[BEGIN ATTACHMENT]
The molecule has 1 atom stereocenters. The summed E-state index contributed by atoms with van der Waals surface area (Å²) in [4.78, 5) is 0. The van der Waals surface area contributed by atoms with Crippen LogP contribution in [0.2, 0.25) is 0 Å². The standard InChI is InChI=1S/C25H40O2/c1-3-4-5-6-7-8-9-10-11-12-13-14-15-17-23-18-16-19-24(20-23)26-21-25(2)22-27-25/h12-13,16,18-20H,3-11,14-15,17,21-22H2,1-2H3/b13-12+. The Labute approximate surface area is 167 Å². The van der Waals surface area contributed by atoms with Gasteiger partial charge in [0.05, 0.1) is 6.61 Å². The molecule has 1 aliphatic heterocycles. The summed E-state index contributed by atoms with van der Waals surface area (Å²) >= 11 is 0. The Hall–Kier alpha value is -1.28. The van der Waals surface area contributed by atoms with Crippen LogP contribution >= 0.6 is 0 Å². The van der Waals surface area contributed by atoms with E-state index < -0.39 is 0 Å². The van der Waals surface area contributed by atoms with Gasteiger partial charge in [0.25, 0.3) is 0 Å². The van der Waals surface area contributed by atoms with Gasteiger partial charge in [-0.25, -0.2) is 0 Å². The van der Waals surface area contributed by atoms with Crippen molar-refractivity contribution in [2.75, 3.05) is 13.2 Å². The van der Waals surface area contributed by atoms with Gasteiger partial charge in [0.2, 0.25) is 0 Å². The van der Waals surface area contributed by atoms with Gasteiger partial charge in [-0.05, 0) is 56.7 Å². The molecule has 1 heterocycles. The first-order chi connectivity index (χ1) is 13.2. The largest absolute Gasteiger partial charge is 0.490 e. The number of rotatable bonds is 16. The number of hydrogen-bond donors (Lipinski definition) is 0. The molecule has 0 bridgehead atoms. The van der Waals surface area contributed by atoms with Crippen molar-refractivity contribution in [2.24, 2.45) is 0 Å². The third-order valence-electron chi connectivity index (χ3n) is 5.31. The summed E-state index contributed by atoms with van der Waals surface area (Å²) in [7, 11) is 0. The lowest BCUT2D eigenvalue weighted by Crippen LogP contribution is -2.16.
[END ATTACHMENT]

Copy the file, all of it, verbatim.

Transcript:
The molecule has 1 atom stereocenters. The summed E-state index contributed by atoms with van der Waals surface area (Å²) in [4.78, 5) is 0. The van der Waals surface area contributed by atoms with Crippen LogP contribution in [0.2, 0.25) is 0 Å². The standard InChI is InChI=1S/C25H40O2/c1-3-4-5-6-7-8-9-10-11-12-13-14-15-17-23-18-16-19-24(20-23)26-21-25(2)22-27-25/h12-13,16,18-20H,3-11,14-15,17,21-22H2,1-2H3/b13-12+. The Labute approximate surface area is 167 Å². The van der Waals surface area contributed by atoms with Gasteiger partial charge in [0.05, 0.1) is 6.61 Å². The molecule has 1 aliphatic heterocycles. The summed E-state index contributed by atoms with van der Waals surface area (Å²) >= 11 is 0. The Hall–Kier alpha value is -1.28. The van der Waals surface area contributed by atoms with Crippen LogP contribution >= 0.6 is 0 Å². The van der Waals surface area contributed by atoms with E-state index < -0.39 is 0 Å². The van der Waals surface area contributed by atoms with Gasteiger partial charge in [0.25, 0.3) is 0 Å². The van der Waals surface area contributed by atoms with Gasteiger partial charge in [-0.25, -0.2) is 0 Å². The van der Waals surface area contributed by atoms with Crippen molar-refractivity contribution in [2.75, 3.05) is 13.2 Å². The van der Waals surface area contributed by atoms with Gasteiger partial charge in [0.2, 0.25) is 0 Å². The van der Waals surface area contributed by atoms with Gasteiger partial charge in [-0.05, 0) is 56.7 Å². The molecule has 1 heterocycles. The first-order chi connectivity index (χ1) is 13.2. The largest absolute Gasteiger partial charge is 0.490 e. The number of rotatable bonds is 16. The number of hydrogen-bond donors (Lipinski definition) is 0. The molecule has 0 bridgehead atoms. The van der Waals surface area contributed by atoms with Crippen molar-refractivity contribution in [2.24, 2.45) is 0 Å². The third-order valence-electron chi connectivity index (χ3n) is 5.31. The summed E-state index contributed by atoms with van der Waals surface area (Å²) in [7, 11) is 0. The lowest BCUT2D eigenvalue weighted by Crippen LogP contribution is -2.16.